This morning Palo Alto Networks announced its intent to acquire Demisto.
Demisto has certainly come a long way since I first met the founders 3.5 years ago. When we sat down together, Slavik and Rishi came armed only with a somewhat unrefined slide deck and a prototype. To give you a sense, the first slide of that deck contains a logo that looked like this:
At the time, I believed the incident response market was ripe for disruption. The majority of spend in this market was (and still is) human capital related. Articles began to increasingly tout the shortage of qualified security professionals. CISOs were warming up to the idea that software can measurably improve the efficiency of their incident response organizations.
Demisto could thus frame itself as an efficiency multiplier against this large, existing headcount spend. Humans are in the loop when needed but can leverage playbooks to orchestrate/automate all of the existing security software and tools that are already in place. Instead of being yet another tool for yet another threat vector, Demisto offers CISOs the unique opportunity to maximize the value they are getting out of their human and software resources.
Demisto taps into what has now become a more obvious trend around the automation of parts of any knowledge worker’s job — from development to sales to more verticalized business processes. It’s not about AI taking jobs away from people or solving the hardest of problems — in fact, it can sometimes be almost the opposite. If software can automate or give employees accelerators for just a fraction of the mundane work they have to do each day, they now have additional time to focus on more impactful and more intellectually stimulating work. Over time, if the system is able to learn and make recommendations based on the behavior of experts within an organization, the performance of all employees improves.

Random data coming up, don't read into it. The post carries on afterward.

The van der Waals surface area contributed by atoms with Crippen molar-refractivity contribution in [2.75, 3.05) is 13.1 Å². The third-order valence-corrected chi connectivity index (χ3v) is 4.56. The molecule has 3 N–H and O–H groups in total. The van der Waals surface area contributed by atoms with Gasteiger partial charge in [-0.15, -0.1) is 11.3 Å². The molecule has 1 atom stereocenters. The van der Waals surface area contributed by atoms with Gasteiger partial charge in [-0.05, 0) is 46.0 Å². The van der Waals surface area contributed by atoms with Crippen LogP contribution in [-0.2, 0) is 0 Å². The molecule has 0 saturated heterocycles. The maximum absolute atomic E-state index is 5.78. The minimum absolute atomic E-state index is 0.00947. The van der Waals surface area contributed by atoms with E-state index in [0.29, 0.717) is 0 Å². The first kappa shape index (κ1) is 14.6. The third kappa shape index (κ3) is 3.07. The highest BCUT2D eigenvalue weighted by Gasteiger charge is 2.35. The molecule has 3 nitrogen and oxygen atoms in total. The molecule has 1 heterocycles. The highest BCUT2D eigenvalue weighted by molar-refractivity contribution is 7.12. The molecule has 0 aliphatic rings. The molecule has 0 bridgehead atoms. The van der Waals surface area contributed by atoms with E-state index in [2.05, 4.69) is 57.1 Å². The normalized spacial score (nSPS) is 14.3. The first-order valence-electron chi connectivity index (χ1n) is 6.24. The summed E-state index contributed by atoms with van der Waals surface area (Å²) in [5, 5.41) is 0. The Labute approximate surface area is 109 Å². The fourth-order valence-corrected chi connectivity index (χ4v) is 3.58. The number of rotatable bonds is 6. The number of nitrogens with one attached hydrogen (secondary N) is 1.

It was this vision that the Demisto founders painted in my mind that motivated me to write the first check into the company and lead Demisto’s Series A.
It was not that others didn’t recognize the need in some basic way — it’s not as if Demisto has no competitors. Demisto, in my opinion, simply has always had a differentiated depth of understanding of the opportunity in front of them as well as a differentiated approach to tackle it.
Demisto has a differentiated team — Slavik, Guy, and Dan had all worked together for over a decade (and all 3 had worked with Rishi for 4 years), and each had unequivocally proven prowess in their respective functional areas. To this day, Demisto continues to hire some of the best talent across the globe.
Demisto has a differentiated product — the team understood from the outset the value of the data being collecting as the lifeblood of process improvement and automation. They built in product features like messaging that may seem trivial or non-core but are essential to understanding the flow of information around a security incident in totality.
Demisto even has a differentiated go-to-market — while Demisto successfully employs direct and indirect enterprise sales efforts, they enjoy a significant number of inbound leads through its free edition and engagement with the digital forensics and incident response community.
I couldn’t be happier for Dan, Guy, Rishi, Slavik and the rest of team Demsito! With Palo Alto Networks’ reach and support, Demisto has a differentiated future ahead — an opportunity to have reach and impact at a much broader scale and on a platform at the very heart of the security strategy for many companies.
While I will miss working with the Demisto team, I am grateful to have been on part of their journey and am excited for what lies ahead for them.